“Malone,” I sigh on the inside. “Lily Malone.”
He hits his forehead with the palm of his hand, which is the first time I notice the gun. “Lily Malone. Shit. I’m sorry. I remember the hat. How are you?”
I can’t help the way my stomach does its own Macarena at the knowledge he’s remembered me. Well, he’s remembered my hat.
Trust me, I rock my work uniform—short black skirt, buttoned-up white shirt, and I grabbed my trademark pink beanie before I snuck outside—but already, Mark has his phone to his ear and his other hand comes out to me, like he’s telling me to be quiet. Does he know he’s just waved his big ugly gun in my face.
The writer in me gasps at the same time as she takes a mental snapshot. What am I thinking? What is he thinking? Who’s the protagonist here? What do I smell? What can I hear. God, this plastered brick scrapes my shoulders…gonna snag my shirt.
That’s when I see the woman running through the shadows at the edge of the walkway around the Convention Centre.
I know her. How can I not know her? We share the same name. Lily Bennetti and her lawyer husband, Gino, hold the deed to every social page in every newspaper in this city.
A shiver sneaks down my spine. Gino Bennetti makes a better mafioso, than a mafioso. A better Squizzy, than Squizzy.
“Detective?” She’s out of breath, scared. Silver-blonde hair has broken out of what probably started the night as classic bun. Somewhere in her flight, she’s broken a heel because her knees aren’t working right, she’s running all stooped over, and yet when she reaches him, she manages to make his name sound like a purr. “Detective Johnson?”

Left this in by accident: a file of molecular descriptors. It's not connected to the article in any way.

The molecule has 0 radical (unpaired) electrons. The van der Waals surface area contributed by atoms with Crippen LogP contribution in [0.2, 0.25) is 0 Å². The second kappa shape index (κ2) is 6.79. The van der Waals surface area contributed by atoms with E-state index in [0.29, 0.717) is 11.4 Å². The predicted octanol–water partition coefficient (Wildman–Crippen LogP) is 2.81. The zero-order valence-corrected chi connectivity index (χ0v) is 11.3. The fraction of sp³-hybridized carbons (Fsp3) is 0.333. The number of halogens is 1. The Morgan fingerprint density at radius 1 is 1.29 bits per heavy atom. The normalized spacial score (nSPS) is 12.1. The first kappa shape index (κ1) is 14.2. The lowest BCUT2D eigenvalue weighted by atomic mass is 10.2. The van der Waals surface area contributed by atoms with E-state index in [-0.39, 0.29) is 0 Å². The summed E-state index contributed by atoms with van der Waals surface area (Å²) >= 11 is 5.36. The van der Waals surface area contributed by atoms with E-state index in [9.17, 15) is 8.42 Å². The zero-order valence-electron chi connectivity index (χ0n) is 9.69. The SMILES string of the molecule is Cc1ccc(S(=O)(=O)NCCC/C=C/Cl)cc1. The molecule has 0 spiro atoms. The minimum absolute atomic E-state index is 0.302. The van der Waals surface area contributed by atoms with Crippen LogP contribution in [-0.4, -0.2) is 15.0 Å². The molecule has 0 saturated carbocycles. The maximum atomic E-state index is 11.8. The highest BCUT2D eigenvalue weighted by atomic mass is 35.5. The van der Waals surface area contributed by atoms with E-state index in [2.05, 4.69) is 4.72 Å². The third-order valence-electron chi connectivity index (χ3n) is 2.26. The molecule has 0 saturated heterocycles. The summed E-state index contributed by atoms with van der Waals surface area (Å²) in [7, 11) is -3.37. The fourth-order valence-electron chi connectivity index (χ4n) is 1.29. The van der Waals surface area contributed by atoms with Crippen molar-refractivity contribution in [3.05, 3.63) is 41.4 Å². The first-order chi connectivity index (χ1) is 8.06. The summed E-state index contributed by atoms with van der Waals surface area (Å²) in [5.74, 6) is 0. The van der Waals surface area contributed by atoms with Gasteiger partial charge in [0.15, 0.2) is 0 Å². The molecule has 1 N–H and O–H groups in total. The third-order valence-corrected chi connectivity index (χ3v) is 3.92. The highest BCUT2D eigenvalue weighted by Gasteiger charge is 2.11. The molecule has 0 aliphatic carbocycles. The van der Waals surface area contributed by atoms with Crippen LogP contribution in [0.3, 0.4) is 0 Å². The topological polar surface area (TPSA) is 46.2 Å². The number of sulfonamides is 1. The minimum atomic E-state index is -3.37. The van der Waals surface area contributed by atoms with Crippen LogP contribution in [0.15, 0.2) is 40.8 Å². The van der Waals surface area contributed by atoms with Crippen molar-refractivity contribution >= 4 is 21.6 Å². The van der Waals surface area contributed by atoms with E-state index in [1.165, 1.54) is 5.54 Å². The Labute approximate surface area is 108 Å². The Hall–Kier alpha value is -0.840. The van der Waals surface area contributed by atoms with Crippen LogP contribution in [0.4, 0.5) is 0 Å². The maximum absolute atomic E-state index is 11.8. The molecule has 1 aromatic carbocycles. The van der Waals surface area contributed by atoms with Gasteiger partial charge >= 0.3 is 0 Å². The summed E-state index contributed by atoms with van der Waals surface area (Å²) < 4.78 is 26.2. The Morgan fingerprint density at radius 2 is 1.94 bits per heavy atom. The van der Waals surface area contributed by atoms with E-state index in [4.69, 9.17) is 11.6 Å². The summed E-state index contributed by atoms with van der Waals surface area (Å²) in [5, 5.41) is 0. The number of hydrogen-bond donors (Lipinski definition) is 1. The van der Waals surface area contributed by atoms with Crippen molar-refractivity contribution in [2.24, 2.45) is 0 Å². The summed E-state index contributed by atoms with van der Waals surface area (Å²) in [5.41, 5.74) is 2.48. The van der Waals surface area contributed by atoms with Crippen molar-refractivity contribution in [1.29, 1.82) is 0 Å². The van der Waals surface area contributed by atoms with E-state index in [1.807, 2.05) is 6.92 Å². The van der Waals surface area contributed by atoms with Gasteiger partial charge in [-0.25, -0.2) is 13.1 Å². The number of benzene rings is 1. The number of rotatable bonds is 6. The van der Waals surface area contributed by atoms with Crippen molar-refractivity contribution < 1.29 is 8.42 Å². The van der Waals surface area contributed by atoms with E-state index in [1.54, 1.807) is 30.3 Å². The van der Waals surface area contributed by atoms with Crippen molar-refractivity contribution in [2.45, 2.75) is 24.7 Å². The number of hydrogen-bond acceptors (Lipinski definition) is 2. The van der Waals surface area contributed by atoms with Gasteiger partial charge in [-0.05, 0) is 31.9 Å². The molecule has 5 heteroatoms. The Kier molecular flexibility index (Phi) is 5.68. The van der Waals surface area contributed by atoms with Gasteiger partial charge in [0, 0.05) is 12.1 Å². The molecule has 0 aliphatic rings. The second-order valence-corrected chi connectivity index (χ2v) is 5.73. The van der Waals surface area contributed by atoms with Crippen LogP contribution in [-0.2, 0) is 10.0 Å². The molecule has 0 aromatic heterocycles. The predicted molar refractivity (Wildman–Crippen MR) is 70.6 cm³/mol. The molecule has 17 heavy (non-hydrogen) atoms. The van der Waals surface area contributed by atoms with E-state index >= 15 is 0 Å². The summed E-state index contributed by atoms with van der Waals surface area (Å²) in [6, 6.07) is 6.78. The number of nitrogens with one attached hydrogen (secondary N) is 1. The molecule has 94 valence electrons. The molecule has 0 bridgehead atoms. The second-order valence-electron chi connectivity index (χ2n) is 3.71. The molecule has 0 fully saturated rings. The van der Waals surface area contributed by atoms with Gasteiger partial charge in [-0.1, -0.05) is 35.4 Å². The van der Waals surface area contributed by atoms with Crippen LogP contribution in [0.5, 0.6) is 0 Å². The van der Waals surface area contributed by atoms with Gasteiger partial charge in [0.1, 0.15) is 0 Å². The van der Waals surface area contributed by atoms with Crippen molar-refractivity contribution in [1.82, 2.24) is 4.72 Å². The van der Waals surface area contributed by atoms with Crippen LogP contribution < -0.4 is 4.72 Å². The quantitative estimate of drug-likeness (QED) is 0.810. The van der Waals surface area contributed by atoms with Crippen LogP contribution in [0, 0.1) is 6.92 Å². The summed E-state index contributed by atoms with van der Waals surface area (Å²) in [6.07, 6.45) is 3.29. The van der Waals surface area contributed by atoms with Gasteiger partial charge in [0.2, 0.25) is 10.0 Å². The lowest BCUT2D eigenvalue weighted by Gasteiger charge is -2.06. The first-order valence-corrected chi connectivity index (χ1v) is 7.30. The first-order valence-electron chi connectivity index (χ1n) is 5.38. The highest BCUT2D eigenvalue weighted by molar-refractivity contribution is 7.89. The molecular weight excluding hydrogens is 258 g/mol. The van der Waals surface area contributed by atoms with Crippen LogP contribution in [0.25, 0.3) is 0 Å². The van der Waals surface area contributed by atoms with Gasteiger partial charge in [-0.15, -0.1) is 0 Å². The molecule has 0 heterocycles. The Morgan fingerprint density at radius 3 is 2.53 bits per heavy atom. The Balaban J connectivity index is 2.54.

Mark steadies her with a strong hand on her elbow. “Mrs Bennetti. It’s okay. I’ve got you.”
What does it say about me that as I watch his fingers curl about her arm, I wish she’d snap the other heel? She’s wearing shoes that cost more than I’ve made from selling my books in a year. I bet Lily Bennetti played Rapunzel in the school play. When she was born, Tinkerbell must have been right there sprinkling fairy dust on the crib.
Then someone opens a door on the balcony above us and there’s a splash of light. In it, I see her bruises. I see her tears. I see pain etched in a face so beautiful, it makes my throat hurt.
Detective Mark has forgotten me. Lily Bennetti doesn’t know I exist. They’re caught in a moment I don’t want to watch, and yet I can’t tear my eyes away. I’m such a sucker like that.
And that’s when I see the car beyond Mark’s broad shoulder. It’s long, and black and sleek, and it’s cruising silent as a shark.
“Um. Detective?” I mumble, pushing off the wall.
He tilts his head without looking at me, his eyes are locked on Lily’s milky skin.
I try again. “Detective. I know that car.”
My namesake turns, her knees give and she stumbles, just enough to make Detective Mark pull her close.
I’ve seen enough. If they want to mess with Squizzy, they’re on their own. The night air has calmed the ache in my head, and inside they’ve killed the Macarena. Someone’s playing Bruce Springsteen, Born To Run.
That’s enough of a message for me. I’m outta here.
p.s.: If you see this, Jenn J Mcleod: Lily Marlene is for you. 😉